Norovirus Outbreak From Lake Leads to CDC Guideline on Swimming Hygiene

Norovirus Outbreak From Lake Leads to CDC Guideline on Swimming Hygiene
Norovirus Outbreak From Lake Leads to CDC Guideline on Swimming Hygiene

(HealthDay News) — An outbreak of gastrointestinal illness that was traced back to an Oregon lake has led U.S. health officials to issue guidelines on swimming hygiene.

Seventy people who swam at a lake near Portland last July became ill via norovirus, according to a report from the U.S. Centers for Disease Control and Prevention. More than half were children aged 4–10 years. Health officials believe a swimmer infected with norovirus vomited or had diarrhea in the water, and other swimmers swallowed the contaminated water.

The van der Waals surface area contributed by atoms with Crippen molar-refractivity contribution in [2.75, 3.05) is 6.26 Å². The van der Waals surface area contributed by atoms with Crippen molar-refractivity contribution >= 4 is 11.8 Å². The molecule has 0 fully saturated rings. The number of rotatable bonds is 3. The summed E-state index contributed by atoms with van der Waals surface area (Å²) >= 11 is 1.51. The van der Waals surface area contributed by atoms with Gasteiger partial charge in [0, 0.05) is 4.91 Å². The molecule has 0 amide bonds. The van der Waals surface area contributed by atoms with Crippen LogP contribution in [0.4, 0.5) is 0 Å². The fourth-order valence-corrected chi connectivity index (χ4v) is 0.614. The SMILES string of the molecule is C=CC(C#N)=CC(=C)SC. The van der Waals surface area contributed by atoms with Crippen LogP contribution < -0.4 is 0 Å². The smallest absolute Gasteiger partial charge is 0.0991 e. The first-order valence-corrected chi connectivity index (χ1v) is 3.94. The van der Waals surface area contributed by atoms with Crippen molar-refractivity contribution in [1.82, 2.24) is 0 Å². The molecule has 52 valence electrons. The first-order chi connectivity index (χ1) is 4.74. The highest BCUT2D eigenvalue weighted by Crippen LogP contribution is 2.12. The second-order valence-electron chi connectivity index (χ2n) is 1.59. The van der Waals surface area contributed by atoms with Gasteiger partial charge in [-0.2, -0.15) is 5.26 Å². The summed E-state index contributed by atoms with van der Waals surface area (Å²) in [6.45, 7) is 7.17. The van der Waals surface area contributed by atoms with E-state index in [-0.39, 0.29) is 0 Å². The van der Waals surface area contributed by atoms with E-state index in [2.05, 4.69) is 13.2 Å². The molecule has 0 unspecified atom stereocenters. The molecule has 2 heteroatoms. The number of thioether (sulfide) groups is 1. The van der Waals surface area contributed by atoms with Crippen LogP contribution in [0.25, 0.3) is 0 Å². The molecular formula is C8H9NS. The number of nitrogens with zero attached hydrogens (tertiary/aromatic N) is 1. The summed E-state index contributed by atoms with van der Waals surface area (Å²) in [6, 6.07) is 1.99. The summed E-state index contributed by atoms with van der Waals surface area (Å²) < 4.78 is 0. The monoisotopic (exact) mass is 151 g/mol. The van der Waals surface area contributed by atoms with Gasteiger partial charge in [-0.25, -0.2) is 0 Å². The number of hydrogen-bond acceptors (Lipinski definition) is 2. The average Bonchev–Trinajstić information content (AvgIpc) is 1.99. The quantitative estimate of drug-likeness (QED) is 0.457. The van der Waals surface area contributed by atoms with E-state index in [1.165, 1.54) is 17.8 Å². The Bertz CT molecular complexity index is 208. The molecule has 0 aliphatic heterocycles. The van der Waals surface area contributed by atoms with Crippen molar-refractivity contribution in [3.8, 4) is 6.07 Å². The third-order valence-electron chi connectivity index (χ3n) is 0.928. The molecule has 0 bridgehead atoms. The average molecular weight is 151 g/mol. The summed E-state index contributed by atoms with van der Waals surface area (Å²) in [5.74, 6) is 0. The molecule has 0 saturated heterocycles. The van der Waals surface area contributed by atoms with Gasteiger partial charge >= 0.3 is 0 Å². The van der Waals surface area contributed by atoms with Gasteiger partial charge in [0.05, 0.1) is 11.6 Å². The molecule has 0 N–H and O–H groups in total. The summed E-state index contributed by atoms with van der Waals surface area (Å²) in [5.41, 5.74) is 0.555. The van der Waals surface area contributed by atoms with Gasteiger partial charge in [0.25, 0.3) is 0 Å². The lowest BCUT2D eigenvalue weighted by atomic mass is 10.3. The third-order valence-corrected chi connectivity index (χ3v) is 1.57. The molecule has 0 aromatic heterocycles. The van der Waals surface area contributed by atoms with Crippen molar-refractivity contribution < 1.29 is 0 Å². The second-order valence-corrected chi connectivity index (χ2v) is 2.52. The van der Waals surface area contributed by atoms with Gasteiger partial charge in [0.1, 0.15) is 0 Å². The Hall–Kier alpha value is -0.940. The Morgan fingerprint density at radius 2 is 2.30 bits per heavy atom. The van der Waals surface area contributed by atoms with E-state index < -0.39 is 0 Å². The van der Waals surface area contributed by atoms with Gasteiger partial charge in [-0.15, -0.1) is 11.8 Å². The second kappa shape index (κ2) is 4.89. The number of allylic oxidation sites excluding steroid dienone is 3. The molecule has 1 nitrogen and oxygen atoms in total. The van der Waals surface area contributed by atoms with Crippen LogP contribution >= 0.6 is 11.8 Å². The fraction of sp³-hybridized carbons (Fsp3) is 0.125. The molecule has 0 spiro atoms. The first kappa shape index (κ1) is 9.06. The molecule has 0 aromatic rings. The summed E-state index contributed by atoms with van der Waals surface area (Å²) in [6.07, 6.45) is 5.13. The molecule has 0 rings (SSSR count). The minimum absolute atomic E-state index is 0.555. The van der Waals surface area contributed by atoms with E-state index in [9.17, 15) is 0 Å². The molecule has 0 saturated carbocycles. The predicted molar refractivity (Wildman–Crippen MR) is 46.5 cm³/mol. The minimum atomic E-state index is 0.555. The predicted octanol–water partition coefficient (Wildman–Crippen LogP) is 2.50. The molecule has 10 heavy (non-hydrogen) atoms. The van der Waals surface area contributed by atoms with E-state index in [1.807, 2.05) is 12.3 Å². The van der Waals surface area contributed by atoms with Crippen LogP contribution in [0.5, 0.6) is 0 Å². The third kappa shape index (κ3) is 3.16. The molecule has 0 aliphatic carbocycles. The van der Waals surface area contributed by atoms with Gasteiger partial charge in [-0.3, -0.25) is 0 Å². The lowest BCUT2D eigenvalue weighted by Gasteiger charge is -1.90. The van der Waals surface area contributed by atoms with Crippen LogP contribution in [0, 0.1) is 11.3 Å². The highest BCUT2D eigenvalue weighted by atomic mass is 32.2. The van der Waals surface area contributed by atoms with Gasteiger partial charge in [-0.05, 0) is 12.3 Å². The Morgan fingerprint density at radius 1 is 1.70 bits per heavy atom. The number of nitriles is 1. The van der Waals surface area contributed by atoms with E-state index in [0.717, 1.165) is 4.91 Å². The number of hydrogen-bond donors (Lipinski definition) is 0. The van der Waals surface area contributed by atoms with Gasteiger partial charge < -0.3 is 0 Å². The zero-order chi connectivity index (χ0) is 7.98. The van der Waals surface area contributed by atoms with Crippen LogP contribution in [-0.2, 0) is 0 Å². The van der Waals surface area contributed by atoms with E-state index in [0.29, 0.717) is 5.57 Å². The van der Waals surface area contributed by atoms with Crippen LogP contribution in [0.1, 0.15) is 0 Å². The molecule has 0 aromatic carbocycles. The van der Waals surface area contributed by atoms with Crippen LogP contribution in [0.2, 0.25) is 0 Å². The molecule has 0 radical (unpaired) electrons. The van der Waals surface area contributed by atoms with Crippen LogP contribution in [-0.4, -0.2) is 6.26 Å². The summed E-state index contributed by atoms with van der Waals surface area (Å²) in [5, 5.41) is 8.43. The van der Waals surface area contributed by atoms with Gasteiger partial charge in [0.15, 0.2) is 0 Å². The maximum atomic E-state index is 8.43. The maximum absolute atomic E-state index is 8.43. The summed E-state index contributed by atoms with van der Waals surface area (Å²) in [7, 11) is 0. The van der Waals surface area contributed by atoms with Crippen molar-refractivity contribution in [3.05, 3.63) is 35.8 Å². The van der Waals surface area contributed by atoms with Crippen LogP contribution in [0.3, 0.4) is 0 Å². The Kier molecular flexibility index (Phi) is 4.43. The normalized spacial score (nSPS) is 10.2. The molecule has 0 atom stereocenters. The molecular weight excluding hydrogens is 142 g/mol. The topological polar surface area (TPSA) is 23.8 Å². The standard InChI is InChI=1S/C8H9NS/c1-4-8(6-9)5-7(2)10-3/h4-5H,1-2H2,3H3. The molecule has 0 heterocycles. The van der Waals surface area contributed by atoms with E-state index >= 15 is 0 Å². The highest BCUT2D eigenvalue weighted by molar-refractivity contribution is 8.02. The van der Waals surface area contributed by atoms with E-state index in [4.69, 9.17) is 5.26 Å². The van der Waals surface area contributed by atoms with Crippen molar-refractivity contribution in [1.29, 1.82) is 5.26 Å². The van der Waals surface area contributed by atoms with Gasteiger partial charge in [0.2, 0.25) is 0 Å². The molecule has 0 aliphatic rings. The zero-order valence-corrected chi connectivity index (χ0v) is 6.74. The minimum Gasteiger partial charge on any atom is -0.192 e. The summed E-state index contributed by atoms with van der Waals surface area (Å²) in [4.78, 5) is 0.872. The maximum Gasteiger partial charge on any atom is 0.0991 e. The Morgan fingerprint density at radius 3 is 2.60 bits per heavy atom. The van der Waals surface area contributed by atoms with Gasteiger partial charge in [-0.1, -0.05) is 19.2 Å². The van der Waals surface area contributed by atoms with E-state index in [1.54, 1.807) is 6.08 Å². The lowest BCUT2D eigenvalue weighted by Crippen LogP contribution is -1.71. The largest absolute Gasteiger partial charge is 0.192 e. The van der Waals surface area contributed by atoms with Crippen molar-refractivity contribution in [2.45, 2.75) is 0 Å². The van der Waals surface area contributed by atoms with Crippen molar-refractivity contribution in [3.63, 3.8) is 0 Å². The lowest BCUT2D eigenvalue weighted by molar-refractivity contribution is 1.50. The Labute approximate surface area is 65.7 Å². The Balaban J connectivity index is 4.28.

"Children are prime targets for norovirus and other germs that can live in lakes and swimming pools because they're so much more likely to get the water in their mouths," Michael Beach, PhD, associate director for healthy water at the CDC, said in an agency news release.

Between 1978–2010, norovirus was the second-leading cause of illness outbreaks associated with untreated recreational water, such as lakes, the agency said. People who swim in areas with no chlorine treatment are at particular risk since there are no chemicals in the water to kill the virus. Moreover, norovirus can survive in water for several months or even years.

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